A Pioneering Master’s In Sustainability Management Reinvents Itself

Kogod sustainability

Kogod School of Business is doubling down on its sustainability focus, including unveiling new school banners which features alumni who have thrived in the sustainability space.

In Bhagyashree More’s search for a master’s program in sustainability management, American University’s Kogod School of Business held a distinct advantage: Location.

American University’s Washington, D.C., campus sits in the epicenter of United States policy creation. Kogod students, like More, often get unparalleled access to witness the behind-the-scenes sausage making of sustainability policy and regulation.

It’s how, as a Class of 2023 candidate for Kogod’s pioneering MS in Sustainability Management (MSSM), More found herself in the audience to hear Vice President Kamala Harris’ remarks on the Inflation Reduction Act. More attended this “historic moment in U.S. climate policy,” at the invitation of the White House, More tells P&Q.

Kogod Sustainability

Bhagyashree More, MSSM student

More had narrowed her search for graduate programs down to two world-class programs: Kogod and Columbia University’s MS in Sustainability Management at the Columbia Climate School’s Earth Institute.

“I chose Kogod because the school has the longest footprint in this space while the other program was comparatively new,” More says. “The way the curriculum is designed is by far the best. There is a great list of electives for students to choose from and curate the program as per desired career path. In addition to this, I was offered a great merit-based scholarship by the school which was an added attraction,” says More.

In a time when sustainability programs are all the rage at today’s top business schools, Kogod was a first mover. It launched its flagship MSSM nearly 10 years ago, becoming one of the first to launch such a sustainability master’s inside a business school.

It’s not resting on its laurels. This fall, it will launch a revamped version of the program complete with a new curriculum, a new online option, and expanded faculty expertise. It’s part of Kogod’s doubling-down on sustainability across all academic levels.

“Just like Stanford is known for entrepreneurship and innovation, Wharton for finance, and Michigan State for supply chain, we want Kogod Business School to be known as the premier school for sustainability in the country,” dean David Marchick tells P&Q.

Kogod sustainability

Kogod MSSM students prep sustainably produced meals with Sopkoket, a business whose model centers on the application of circular economy practices in food waste.


Long before Marchick took over the deanship at Kogod in August 2022, sustainability was embedded into the DNA of both American University and its business school. AU was the first carbon-neutral campus in the country. A decade ago, when most sustainability master’s degrees were located in environmental science departments, Kogod staked a claim for business schools.

Since then, B-schools around the world have come to realize that sustainability issues are in fact business issues. For example, one of Kogod’s most popular courses is on sustainable supply chains, delving into issues surrounding human rights, responsible minerals, and ESG-friendlier textiles. Every business that makes or sells things must confront similar supply chain concerns. It’s not just governments applying more regulatory pressure, it’s consumers demanding more responsible goods and services, and employees taking their talents to more ESG responsible companies.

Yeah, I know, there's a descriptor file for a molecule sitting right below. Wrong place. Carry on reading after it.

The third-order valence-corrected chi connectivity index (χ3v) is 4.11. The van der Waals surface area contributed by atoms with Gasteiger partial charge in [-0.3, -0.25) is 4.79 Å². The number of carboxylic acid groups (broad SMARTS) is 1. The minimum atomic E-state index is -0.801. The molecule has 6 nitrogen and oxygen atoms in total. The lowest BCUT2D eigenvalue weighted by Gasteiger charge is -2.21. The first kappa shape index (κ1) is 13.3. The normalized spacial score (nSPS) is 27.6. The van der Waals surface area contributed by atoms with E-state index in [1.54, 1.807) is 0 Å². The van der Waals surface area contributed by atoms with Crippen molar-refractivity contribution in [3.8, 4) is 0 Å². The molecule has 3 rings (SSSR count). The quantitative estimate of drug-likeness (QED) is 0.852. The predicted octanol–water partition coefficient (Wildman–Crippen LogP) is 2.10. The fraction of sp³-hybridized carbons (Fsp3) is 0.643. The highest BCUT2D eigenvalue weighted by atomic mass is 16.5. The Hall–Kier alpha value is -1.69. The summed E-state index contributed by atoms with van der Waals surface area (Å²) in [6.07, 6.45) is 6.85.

Kogod sustainability

David Marchick, dean of American University’s Kogod School of Business

“As time passes we are seeing many companies struggle to keep up with the demands of sustainable practices from consumers and communities around the world. So it should be no surprise that the need for a sustainable workforce is exponentially on the rise,” says Kareem Ihmeidan, a part-time MS in Sustainability Management Kogod student who expects to graduate next spring. “Business schools that provide sustainability curriculum will single handedly reshape industries across the globe. And Kogod is at the forefront of that initiative.”

Beyond its sustainability master’s, Kogod has embedded the discipline throughout its programs. It offers both an undergraduate sustainability major and minor, and it’s one of the few schools that requires sustainability courses as part of its MBA core. Students can also add a sustainability focus to any Kogod Master’s degree.

“So, for example, you can take a Masters of Accounting with a focus on sustainability. They may be accountants, but accountants are increasingly required to report and measure sustainability outcomes,” Marchick says. “It’s a deep investment in sustainability throughout the entire curriculum.”

In February, it launched a one-of-a-kind speaker series, Gamechangers in Sustainability, in partnership with AU’s Sine Institute of Policy & Politics. The series features innovative leaders working to create a more sustainable world. This spring, Anthony Capuano, CEO of Marriott International, came to talk about not only how the largest hospitality company in the world is making itself more environmentally friendly but also how it is combating issues such as human trafficking.